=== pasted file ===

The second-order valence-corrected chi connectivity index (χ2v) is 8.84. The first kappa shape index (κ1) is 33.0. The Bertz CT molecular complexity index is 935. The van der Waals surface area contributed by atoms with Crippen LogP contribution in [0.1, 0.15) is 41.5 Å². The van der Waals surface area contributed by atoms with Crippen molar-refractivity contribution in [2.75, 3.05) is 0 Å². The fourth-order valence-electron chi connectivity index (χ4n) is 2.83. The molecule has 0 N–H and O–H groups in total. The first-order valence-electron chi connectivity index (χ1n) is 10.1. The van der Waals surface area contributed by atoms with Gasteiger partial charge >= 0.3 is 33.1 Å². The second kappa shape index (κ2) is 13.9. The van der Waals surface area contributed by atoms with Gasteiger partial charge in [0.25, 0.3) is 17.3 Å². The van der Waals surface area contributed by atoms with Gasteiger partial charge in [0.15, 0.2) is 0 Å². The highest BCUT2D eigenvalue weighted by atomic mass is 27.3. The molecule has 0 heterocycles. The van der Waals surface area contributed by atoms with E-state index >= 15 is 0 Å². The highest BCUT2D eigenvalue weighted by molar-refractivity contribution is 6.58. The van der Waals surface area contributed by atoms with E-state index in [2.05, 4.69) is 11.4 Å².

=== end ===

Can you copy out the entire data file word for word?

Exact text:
The second-order valence-corrected chi connectivity index (χ2v) is 8.84. The first kappa shape index (κ1) is 33.0. The Bertz CT molecular complexity index is 935. The van der Waals surface area contributed by atoms with Crippen LogP contribution in [0.1, 0.15) is 41.5 Å². The van der Waals surface area contributed by atoms with Crippen molar-refractivity contribution in [2.75, 3.05) is 0 Å². The fourth-order valence-electron chi connectivity index (χ4n) is 2.83. The molecule has 0 N–H and O–H groups in total. The first-order valence-electron chi connectivity index (χ1n) is 10.1. The van der Waals surface area contributed by atoms with Gasteiger partial charge >= 0.3 is 33.1 Å². The second kappa shape index (κ2) is 13.9. The van der Waals surface area contributed by atoms with Gasteiger partial charge in [0.25, 0.3) is 17.3 Å². The van der Waals surface area contributed by atoms with Gasteiger partial charge in [0.15, 0.2) is 0 Å². The highest BCUT2D eigenvalue weighted by atomic mass is 27.3. The molecule has 0 heterocycles. The van der Waals surface area contributed by atoms with E-state index >= 15 is 0 Å². The highest BCUT2D eigenvalue weighted by molar-refractivity contribution is 6.58. The van der Waals surface area contributed by atoms with E-state index in [2.05, 4.69) is 11.4 Å².